A stitch in time, they say, saves nine-and retrofitting an older home to protect against major hurricane or earthquake damage can save a bundle down the road in repair costs and lower insurance premiums.
In California, which experiences more than 37,000 earthquakes a year (granted, all but a few are too small to be felt) and has two-thirds of the nation's earthquake risk, stringent building codes aim to ensure that modern construction will sustain minimal damage during quakes. But most of the property in the state is older, and having been constructed to lesser standards, is not so resilient.
Older homes, not bolted to their foundations and without bracing on the wood framed exterior walls enclosing their crawl spaces, are particularly vulnerable to earthquake damage. Without adequate bolting and bracing they are prone to sliding or toppling off their foundations during a tremblor, but with proper seismic retrofit this type of serious damage can be prevented.
Earthquake Brace + Bolt
Californian homeowners who wish to seismically retrofit their houses now have an incentive to do so. Earthquake Brace + Bolt: Funds to Strengthen Your Foundation, the first initiative from the California Earthquake Authority's recently formed California Residential Mitigation Program, is now being piloted in two areas prior to a statewide launch in 2014.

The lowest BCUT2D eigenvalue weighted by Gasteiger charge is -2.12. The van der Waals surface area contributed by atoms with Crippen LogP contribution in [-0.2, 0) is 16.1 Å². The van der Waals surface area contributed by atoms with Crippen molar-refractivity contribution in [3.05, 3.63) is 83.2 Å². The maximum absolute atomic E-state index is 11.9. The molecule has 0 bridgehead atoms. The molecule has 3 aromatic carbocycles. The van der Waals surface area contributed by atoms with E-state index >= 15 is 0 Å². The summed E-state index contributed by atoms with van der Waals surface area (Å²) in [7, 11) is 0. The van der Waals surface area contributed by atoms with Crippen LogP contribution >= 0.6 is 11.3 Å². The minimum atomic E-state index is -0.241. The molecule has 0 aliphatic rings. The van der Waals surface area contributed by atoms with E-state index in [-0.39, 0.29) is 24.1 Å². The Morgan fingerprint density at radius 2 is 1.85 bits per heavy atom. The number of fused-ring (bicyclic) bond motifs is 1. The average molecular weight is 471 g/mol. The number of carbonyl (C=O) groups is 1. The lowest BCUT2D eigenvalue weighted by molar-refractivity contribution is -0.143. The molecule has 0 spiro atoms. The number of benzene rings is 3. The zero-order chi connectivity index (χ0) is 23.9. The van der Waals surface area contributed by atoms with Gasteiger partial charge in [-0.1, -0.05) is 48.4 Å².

For the pilot program 20 qualifying houses were randomly selected from applicants in the neighborhoods of Rockridge/Temescalin Oakland and Eagle Rock in Los Angeles-areas selected following analysis of U.S. Census data identifying areas with both high seismicity and a concentration of older owner-occupied homes. To qualify, homes had to:
Watch this animation from the Brace + Bolt program to learn what is involved in a seismic retrofit (Source: California Residential Mitigation Program)
- Be constructed before 1979,
- be located on a level or low slope,
- have a crawlspace under the first floor of four feet or less,
- have a raised foundation, and
- have no previous retrofits.
Retrofitting the bolting and bracing of homes to what the California Existing Building Code describes as "minimum standards intended to improve the seismic performance of residential buildings" may cost each homeowner between $2,000 and $10,000.Earthquake Brace + Bolt can provide up to $3,000 to qualifying homeowners to offset those expenses.
While the retrofitting measures may not prevent damage entirely,they will likely reduce its severity-as well as the resulting cost of repair. And in addition to reducing the financial consequences(not to mention the homeowner's personal inconvenience) when an earthquake actually strikes, mitigation measures qualify homes for discounted insurance premiums.